A cup of tea? Ah, go on, go on, go on
Used tea bags account for 950 tonnes of waste every year. Una Brankin explores why we so love a cuppa
William Gladstone had great faith in a cup of tea. "If you are cold, tea will warm you; if you are too heated it will cool you," he declared. "If you are depressed, it will cheer you. If you are excited it, will calm you."
Maybe William put a little something extra in his, but he does have a point.
The taking of tea is deeply ingrained in Ulster family life. A reliable stalwart, it's always there, and takes pride of place in times of crisis.
It's the unpretentious granddaddy of beverages, a port in a storm, a comforting friend in your hour of need. Not as trendy as coffee in all its modern frothy overpriced variations, but somehow possessing of a much stronger backbone.
It goes far better with an Ulster fry – far better than any of these new pretenders and doesn't leave that sort of sour brownish aftertaste that gives its enthusiasts nasty coffee-breaths.
Though coffee has more caffeine, tea is arguably more refreshing, and cleaner on the tongue.
Unless, like my Auntie Lily, you let it stew for 20 minutes until it tastes like a cross between Bovril and tar. That's the other thing about making a cup of tea. It's a more complex operation than preparing a cup of your average instant coffee. You have to heat the pot for a start and let it brew for at least three minutes on a warm – but not too hot – surface, ideally a nice cosy range.
You must check exactly how much milk is required, as too much is anathema to the likes of myself, who likes only a splash – and, by the way, prefers the milk in before the tea, like the Royals. (In their case, this is so the hot tea isn't poured directly on to their extremely fine, easily cracked china.)
For the connoisseur, there's nothing worse than a bad cup of tea.
My brother-in-law Paul makes a famously dreadful cup: pathetically weak, far too milky and half cold. Before he was married he shared a house with his two brothers and a friend, all avowed tea drinkers who would sink several cups a day – but who, to a man, would turn down Paul's offer of a cup every time.
With just the right amount of milk, tea is a good thirst quencher, but it doesn't seem right not to have something nice to go with it. Whereas it's acceptable to hand a guest a cup of coffee on its own, it seems rude to serve tea solo. As the clever Rich Tea biscuit jingle went, a cup's too wet without one.
Growing up, bread and jam was always the companion to tea, and it never tasted better than when served in the middle of a field of beans or peas or scallions in the summer harvest.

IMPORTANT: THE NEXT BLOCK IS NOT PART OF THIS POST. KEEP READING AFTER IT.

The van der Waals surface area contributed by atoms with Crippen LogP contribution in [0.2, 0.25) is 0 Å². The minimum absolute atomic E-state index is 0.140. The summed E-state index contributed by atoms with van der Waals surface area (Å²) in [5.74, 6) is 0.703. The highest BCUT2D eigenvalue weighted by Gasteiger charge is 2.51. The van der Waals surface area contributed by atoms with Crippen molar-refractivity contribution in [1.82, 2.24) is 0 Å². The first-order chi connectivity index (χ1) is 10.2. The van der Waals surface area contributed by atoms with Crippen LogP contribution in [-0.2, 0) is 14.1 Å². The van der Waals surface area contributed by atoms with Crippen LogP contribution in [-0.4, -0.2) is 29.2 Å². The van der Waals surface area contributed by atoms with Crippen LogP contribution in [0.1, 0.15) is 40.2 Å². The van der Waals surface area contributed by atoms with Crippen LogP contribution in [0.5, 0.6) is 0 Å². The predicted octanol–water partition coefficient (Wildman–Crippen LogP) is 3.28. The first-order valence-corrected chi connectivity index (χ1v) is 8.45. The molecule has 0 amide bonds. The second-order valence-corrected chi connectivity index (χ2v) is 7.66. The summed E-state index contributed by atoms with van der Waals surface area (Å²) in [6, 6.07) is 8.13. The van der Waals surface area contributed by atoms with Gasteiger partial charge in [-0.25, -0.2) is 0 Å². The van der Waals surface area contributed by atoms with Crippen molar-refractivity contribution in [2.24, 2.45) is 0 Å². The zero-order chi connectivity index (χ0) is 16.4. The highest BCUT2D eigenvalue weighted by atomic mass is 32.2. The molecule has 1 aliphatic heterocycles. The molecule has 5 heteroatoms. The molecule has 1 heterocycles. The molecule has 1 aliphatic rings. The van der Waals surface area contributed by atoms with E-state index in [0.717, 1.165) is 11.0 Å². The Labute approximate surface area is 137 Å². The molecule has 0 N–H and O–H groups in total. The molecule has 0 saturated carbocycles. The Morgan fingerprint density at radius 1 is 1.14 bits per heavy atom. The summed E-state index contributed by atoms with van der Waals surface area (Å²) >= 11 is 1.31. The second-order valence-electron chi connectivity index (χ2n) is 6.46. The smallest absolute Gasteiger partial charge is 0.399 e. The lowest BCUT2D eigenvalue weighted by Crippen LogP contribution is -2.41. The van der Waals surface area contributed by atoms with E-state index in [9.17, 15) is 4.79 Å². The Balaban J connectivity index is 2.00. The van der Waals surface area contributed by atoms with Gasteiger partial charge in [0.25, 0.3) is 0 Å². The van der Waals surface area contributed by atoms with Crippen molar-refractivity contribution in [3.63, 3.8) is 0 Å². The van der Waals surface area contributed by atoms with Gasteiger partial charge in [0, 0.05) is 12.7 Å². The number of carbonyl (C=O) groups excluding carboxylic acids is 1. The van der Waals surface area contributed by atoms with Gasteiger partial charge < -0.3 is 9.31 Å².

My very first cup of coffee on the other hand was in the old Skandia restaurant with my mother during one of her few shopping trips to the 'big smoke' in the '70s. It felt very grown-up and sophisticated to copy her and order a 'white coffee' – but I hated it and screwed up my face at the strange bitter tang.
I couldn't understand how Mum could take hers when she only drank tea at home. "I suppose it must be an acquired taste," she said. "Put a drop more sugar in it." (This was often the solution before sugar was demonised by modern nutritionists; my father even got us to eat tomatoes, after we'd refused point-blank, by sprinkling sugar on them).
So I persevered throughout my teens, thinking tea was a sort of culchie drink. All the pretty popular girls at school would have coffee in their flasks at lunchtime, and if you were meeting someone in town on a Saturday, it was away "for a coffee", never dull old-fashioned and unsophisticated tea.
The turning point for me and a lot like me was the arrival of the Cappuccino. All that froth and powdery chocolate disguised the bitterness underneath quite nicely. Even the exotic name helped. And it tasted better after wine at the end of a meal than tea. A strong brew after a robust red and you're facing tannin overload.
Suddenly coffee was everywhere, being sold for daft prices in daftly named cafes.
(A taxi driver told me of some tourists who were so confused by all the Italian and French named cafes around town that they hailed him down and asked him to drive them to the nearest Irish restaurant, somewhere that they could get a nice up of tea with their meal. He brought them to McDonalds.)
The humble tea became an afterthought on coffee menus packed with every conceivable version, from Decaff Mocha Latte to Double Trouble Espresso.
Teenage girls grew fat – and are still growing fatter – on giant beakers of the stuff, with caramel and cream and chocolate flakes thrown in. Cafe owners grew richer, fancy coffee became the drink du jour of the boom, and dull old downtrodden tea became deeply unfashionable.
Then, slowly, it started to make a comeback. Despite the continued popularity of its rival in all its continental guises, it has never really gone away in homes everywhere, and there are more varieties than ever now on the shelves.
There's even a Tea House cafe now in Dublin, serving every variety under the sun.
But you can keep your perfumey Earl Grey and lemon-infused Chamomiles; I prefer a good hearty cup of plain old Namosa (preferably with a slice of white loaf with Hartley's Raspberry jam).
As an oriental gentleman called T'ien Yiheng once said, 'Tea is drunk to take the din out of life.' Exactly.
complex than preparing a cup of your average instant coffee'